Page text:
3rd T20I: New Zealand avoid Karthik scare to clinch series against India
Daryl Mitchell scored 19 off 11 and finished with 2 for 27. (AFP Image)

For the second time in the series, India were unable to succeed in their quest to chase down a 200-plus total by New Zealand. India’s promising start to the chase was marred by a late collapse with batsmen buckling under the pressure of a climbing asking rate as they eventually fell short of the imposing 213-run target by a narrow margin of four runs, ensuring New Zealand clinched the series 2-1.

As per the tale in the first ODI in Wellington, New Zealand batted first and posted 212, the elements comprising a solid opening stand between Colin Munro and Tim Seifert and a late flourish from Colin de Grandhomme. India’s chase was punctured by a flurry of wickets in the second half of the innings, some disciplined bowling from the hosts and most importantly, their near flawless performance on the field which was a stark contrast to India. Despite a stunning assault from Dinesh Karthik and Krunal Pandya towards the end that saw the two batsmen add 63 off 28 balls, New Zealand avoided a scare to register a frantic last-over win.

India’s chase was jolted early with the wicket of Shikhar Dhawan in the first over. Vijay Shankar and Rohit Sharma brought them back with a partnership of 75. Surprisingly, Shankar was the aggressor in this association, beginning his knock with a couple of boundaries off Scott Kuggeleijn, followed by back-to-back sixes off Ish Sodhi. Having played a fabulous inside out shot for his final boundary, he swept Mitchell Santner before perishing in the deep.

The wicket of Shankar was likely to put pressure on Rohit, but Rishabh Pant played down the possibility of that particular scenario with a cracking start. His first six balls read: 4, 6, 6, 0, 1, 6. But the prospect of this cameo turning into something more substantial was extinguished by debutant Blair Tickner. Two overs without a boundary, Pant swiped a full toss straight to Williamson at mid-wicket.

Out came Hardik Pandya and he dispatched the first ball for a marauding pull shot over square leg, followed why a bludgeoning whip towards midwicket and a full-blooded straight drive that thudded into the sightscreen. A very unusual Rohit innings came to an end when he was 38 off 32. Having a strike rate of 150 in chases since 2015, Rohit needed two sixes to become the highest six-hitter in T20Is. But he didn’t even equal Martin Guptill and managed just three boundaries. When he decided it was finally time to cut loose, he nicked Mitchell to Seifert. The body blow for India were the back-to-back dismissals of Pandya, top edging Kuggeleijn to the New Zealand skipper and MS Dhoni in the same over.

Karthik and Krunal injected sudden life in the chase with some lusty blows, 32 off the 18th and 19th over combined. The two got India perilously close to pulling off a stunning win, bringing the equation down to 16 off the final over, but there wasn’t going to be a repeat of the Nidahas Trophy final. New Zealand hung in for a close win, despite Karthik finishing with a six off the final ball.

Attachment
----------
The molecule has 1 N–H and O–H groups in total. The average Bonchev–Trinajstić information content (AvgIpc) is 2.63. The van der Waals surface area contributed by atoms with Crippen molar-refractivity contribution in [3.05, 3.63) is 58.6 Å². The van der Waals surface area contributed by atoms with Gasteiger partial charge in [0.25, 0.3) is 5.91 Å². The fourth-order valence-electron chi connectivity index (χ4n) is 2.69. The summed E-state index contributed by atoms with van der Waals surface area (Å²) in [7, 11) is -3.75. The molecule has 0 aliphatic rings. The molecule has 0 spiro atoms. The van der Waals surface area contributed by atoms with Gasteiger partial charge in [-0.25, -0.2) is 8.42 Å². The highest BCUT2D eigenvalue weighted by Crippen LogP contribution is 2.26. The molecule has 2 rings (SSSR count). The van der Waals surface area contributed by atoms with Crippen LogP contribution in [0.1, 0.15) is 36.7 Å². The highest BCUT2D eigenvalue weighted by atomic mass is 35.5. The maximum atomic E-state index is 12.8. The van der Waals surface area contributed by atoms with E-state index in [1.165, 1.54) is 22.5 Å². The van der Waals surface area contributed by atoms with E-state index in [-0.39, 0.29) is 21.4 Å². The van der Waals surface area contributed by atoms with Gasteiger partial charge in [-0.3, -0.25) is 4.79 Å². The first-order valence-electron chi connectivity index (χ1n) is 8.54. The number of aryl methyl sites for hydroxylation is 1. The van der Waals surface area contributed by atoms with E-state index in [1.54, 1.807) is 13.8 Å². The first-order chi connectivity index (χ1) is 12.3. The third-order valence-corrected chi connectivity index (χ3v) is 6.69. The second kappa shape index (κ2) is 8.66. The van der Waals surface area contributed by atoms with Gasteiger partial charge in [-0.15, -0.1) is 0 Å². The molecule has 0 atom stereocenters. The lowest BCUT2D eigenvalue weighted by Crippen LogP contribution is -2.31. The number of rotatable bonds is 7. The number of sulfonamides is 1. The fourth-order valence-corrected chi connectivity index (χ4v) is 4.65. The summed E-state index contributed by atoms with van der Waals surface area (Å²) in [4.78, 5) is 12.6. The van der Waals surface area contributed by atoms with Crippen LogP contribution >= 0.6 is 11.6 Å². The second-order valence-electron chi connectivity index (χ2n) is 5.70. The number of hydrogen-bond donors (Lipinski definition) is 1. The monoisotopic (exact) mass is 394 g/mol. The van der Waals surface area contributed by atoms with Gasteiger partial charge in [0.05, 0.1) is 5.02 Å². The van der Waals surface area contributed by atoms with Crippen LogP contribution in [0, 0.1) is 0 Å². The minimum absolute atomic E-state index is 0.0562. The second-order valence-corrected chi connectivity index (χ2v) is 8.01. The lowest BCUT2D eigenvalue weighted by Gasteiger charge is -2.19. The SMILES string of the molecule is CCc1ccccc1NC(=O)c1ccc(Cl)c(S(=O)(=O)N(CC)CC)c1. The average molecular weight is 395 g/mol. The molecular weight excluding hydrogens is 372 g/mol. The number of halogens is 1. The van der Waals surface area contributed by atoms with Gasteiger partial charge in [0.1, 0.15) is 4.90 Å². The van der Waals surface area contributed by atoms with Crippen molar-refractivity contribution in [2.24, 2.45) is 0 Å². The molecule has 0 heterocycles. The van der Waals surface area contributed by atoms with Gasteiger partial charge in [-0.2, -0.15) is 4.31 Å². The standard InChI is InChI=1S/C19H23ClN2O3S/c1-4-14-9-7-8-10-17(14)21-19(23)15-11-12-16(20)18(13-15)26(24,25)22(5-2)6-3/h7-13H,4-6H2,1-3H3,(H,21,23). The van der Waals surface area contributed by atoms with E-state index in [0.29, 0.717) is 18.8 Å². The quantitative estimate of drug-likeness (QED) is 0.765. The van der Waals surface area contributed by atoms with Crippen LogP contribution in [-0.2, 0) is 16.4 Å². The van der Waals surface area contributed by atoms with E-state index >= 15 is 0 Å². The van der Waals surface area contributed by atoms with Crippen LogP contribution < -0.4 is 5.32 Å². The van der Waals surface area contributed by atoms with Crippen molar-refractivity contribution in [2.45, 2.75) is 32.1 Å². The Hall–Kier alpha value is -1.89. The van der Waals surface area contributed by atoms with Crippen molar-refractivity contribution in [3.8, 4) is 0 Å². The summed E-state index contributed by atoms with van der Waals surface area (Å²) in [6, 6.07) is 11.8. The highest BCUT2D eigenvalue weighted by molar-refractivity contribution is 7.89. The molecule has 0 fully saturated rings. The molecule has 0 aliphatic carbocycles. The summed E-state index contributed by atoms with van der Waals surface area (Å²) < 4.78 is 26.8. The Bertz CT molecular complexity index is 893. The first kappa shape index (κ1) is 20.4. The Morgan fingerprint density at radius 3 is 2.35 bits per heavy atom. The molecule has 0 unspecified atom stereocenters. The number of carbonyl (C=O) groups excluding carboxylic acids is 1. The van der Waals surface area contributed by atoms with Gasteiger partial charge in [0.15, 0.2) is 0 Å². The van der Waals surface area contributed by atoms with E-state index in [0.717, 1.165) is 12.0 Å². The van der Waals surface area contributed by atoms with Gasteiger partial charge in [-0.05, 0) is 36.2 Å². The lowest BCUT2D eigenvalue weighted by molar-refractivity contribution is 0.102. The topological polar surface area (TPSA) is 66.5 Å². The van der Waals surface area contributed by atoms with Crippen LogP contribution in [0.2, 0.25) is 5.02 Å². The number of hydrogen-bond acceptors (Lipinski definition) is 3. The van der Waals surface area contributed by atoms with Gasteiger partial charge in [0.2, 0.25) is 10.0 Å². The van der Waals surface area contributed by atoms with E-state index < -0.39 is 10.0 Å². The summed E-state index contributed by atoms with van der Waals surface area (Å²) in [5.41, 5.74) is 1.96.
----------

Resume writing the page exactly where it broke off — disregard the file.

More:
A day after he was dropped from the squad for the first two ODIs against Bangladesh, Munro dispelled his disappointment with a sparkling half-century. From the moment he walked out, Munro looked in imperious touch, the first sign of which was evident from a flat-batted six off Bhuvneshwar Kumar in the first over. Despite a tidy first spell from him, Munro and Seifert produced a repeat of their assault in Wellington.

With the score on 21 for 3, Seifert began the damage, taking Khaleel Ahmed for 16 runs in the fourth over, followed by his and Munro’s scathing attack in Krunal opening over which went for 20. By the Powerplay, New Zealand had raced to 66 without loss.

Siefert provided glimpses of his attacking self from the first ODI, wading, and playing the pick-up sweeps, but it was cut short by Kuldeep Yadav. His wrong one, combined with a vintage MS Dhoni stumping sent the opener back seven short of a half-century, although to a dubious call from the third umpire. Kuldeep continued to fox Williamson with his variations, but Munro’s relentless attack from one end, kept New Zealand ticking. The 100 was up in the 11th over.

Munro was offered some treats on the legside, and the batsmen ensured he didn’t miss them. Half-volley and short balls were slog swept and pulled emphatically over square leg and the ones outside off was drilled through sweeper cover. Two sixes in space of four balls, identical slog sweeps off Kuldeep and Krunal brought up Munro’s fifty off just 28 balls, before he decided to switch gears to throw the Indian attack off guard.

Sloppy fielding and dropped catches did not help India in the field. The first ball of the eventful 13th over saw Khaleel Ahmed drop a sitter to offer Munro a reprieve. That however, was just the beginning of an eventful over. Munro added insult to injury off the he third, fourth and fifth ball of the over that resulted in 14. Within no time, Munro had scrambled to 72 off 39 before Kuldeep had Munro out caught at long-on.

India sensed a door and tried knocking it down with the with the wicket of Williamson, top edging Khaleel to Kuldeep at short fine leg. But the platform for a big total had already been set and taking New Zealand forward was de Gradhomme. He took a boundary and a six off Krunal’s final over, and spoiled Bhuvneshwar’s second spell with a 15-run over.

Brief Scores: New Zealand 212 for 4 (Colin Munro 72, Tim Seifert 43; Kuldeep Yadav 2 for 26) beat India 208 for 6 (Vijay Shankar 43, Rohit Sharma 38; Daryl Mitchell 2 for 27) by 4 runs.